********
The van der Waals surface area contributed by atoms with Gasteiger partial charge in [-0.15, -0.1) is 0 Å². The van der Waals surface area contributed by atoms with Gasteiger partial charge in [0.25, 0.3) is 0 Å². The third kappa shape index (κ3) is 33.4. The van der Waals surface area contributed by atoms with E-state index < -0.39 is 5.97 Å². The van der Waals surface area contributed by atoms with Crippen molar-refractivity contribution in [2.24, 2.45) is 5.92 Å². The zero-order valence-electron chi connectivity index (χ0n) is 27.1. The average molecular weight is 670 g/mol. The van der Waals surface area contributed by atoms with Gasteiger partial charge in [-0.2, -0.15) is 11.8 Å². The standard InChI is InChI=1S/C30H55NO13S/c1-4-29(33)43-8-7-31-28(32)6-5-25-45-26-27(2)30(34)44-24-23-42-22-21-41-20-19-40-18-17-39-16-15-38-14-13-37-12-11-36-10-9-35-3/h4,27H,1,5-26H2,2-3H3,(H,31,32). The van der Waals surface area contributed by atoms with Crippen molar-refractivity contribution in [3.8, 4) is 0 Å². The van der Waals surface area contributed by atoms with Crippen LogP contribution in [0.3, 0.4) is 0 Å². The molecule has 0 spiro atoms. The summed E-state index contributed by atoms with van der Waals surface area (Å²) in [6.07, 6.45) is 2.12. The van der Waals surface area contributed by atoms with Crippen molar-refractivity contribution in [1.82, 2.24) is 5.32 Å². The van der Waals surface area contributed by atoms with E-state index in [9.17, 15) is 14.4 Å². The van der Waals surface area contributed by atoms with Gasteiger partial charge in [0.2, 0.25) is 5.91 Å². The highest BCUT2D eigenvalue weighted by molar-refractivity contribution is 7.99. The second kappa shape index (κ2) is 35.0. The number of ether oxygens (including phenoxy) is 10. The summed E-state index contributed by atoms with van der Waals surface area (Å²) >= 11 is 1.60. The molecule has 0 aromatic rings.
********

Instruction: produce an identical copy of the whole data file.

The van der Waals surface area contributed by atoms with Gasteiger partial charge in [-0.15, -0.1) is 0 Å². The van der Waals surface area contributed by atoms with Gasteiger partial charge in [0.25, 0.3) is 0 Å². The third kappa shape index (κ3) is 33.4. The van der Waals surface area contributed by atoms with E-state index < -0.39 is 5.97 Å². The van der Waals surface area contributed by atoms with Crippen molar-refractivity contribution in [2.24, 2.45) is 5.92 Å². The zero-order valence-electron chi connectivity index (χ0n) is 27.1. The average molecular weight is 670 g/mol. The van der Waals surface area contributed by atoms with Gasteiger partial charge in [-0.2, -0.15) is 11.8 Å². The standard InChI is InChI=1S/C30H55NO13S/c1-4-29(33)43-8-7-31-28(32)6-5-25-45-26-27(2)30(34)44-24-23-42-22-21-41-20-19-40-18-17-39-16-15-38-14-13-37-12-11-36-10-9-35-3/h4,27H,1,5-26H2,2-3H3,(H,31,32). The van der Waals surface area contributed by atoms with Crippen molar-refractivity contribution in [3.8, 4) is 0 Å². The van der Waals surface area contributed by atoms with Crippen LogP contribution in [0.3, 0.4) is 0 Å². The molecule has 0 spiro atoms. The summed E-state index contributed by atoms with van der Waals surface area (Å²) in [6.07, 6.45) is 2.12. The van der Waals surface area contributed by atoms with Crippen molar-refractivity contribution in [1.82, 2.24) is 5.32 Å². The van der Waals surface area contributed by atoms with E-state index in [9.17, 15) is 14.4 Å². The van der Waals surface area contributed by atoms with Gasteiger partial charge in [0.2, 0.25) is 5.91 Å². The highest BCUT2D eigenvalue weighted by molar-refractivity contribution is 7.99. The second kappa shape index (κ2) is 35.0. The number of ether oxygens (including phenoxy) is 10. The summed E-state index contributed by atoms with van der Waals surface area (Å²) >= 11 is 1.60. The molecule has 0 aromatic rings.